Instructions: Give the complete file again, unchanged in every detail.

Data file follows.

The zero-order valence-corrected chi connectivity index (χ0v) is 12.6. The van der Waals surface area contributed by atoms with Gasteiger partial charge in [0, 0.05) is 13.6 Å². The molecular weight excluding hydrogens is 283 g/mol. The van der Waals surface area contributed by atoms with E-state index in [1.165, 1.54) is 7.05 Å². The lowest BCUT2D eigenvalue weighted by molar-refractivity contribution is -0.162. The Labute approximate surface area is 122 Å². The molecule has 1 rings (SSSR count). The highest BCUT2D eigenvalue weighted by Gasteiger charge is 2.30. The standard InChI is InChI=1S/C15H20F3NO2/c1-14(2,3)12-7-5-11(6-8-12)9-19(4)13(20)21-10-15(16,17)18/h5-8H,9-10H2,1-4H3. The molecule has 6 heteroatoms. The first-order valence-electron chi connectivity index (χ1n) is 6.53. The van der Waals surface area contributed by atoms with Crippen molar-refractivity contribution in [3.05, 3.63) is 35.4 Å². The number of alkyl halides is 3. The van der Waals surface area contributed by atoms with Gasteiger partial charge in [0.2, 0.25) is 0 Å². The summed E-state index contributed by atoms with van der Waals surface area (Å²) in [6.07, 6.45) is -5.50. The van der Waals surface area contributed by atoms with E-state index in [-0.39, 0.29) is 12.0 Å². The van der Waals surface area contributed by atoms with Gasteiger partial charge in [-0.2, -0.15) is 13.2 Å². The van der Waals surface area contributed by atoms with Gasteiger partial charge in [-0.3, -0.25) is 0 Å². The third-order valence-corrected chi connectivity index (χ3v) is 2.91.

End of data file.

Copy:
The zero-order valence-corrected chi connectivity index (χ0v) is 12.6. The van der Waals surface area contributed by atoms with Gasteiger partial charge in [0, 0.05) is 13.6 Å². The molecular weight excluding hydrogens is 283 g/mol. The van der Waals surface area contributed by atoms with E-state index in [1.165, 1.54) is 7.05 Å². The lowest BCUT2D eigenvalue weighted by molar-refractivity contribution is -0.162. The Labute approximate surface area is 122 Å². The molecule has 1 rings (SSSR count). The highest BCUT2D eigenvalue weighted by Gasteiger charge is 2.30. The standard InChI is InChI=1S/C15H20F3NO2/c1-14(2,3)12-7-5-11(6-8-12)9-19(4)13(20)21-10-15(16,17)18/h5-8H,9-10H2,1-4H3. The molecule has 6 heteroatoms. The first-order valence-electron chi connectivity index (χ1n) is 6.53. The van der Waals surface area contributed by atoms with Crippen molar-refractivity contribution in [3.05, 3.63) is 35.4 Å². The number of alkyl halides is 3. The van der Waals surface area contributed by atoms with Gasteiger partial charge in [0.2, 0.25) is 0 Å². The summed E-state index contributed by atoms with van der Waals surface area (Å²) in [6.07, 6.45) is -5.50. The van der Waals surface area contributed by atoms with E-state index in [-0.39, 0.29) is 12.0 Å². The van der Waals surface area contributed by atoms with Gasteiger partial charge in [-0.2, -0.15) is 13.2 Å². The van der Waals surface area contributed by atoms with Gasteiger partial charge in [-0.3, -0.25) is 0 Å². The third-order valence-corrected chi connectivity index (χ3v) is 2.91.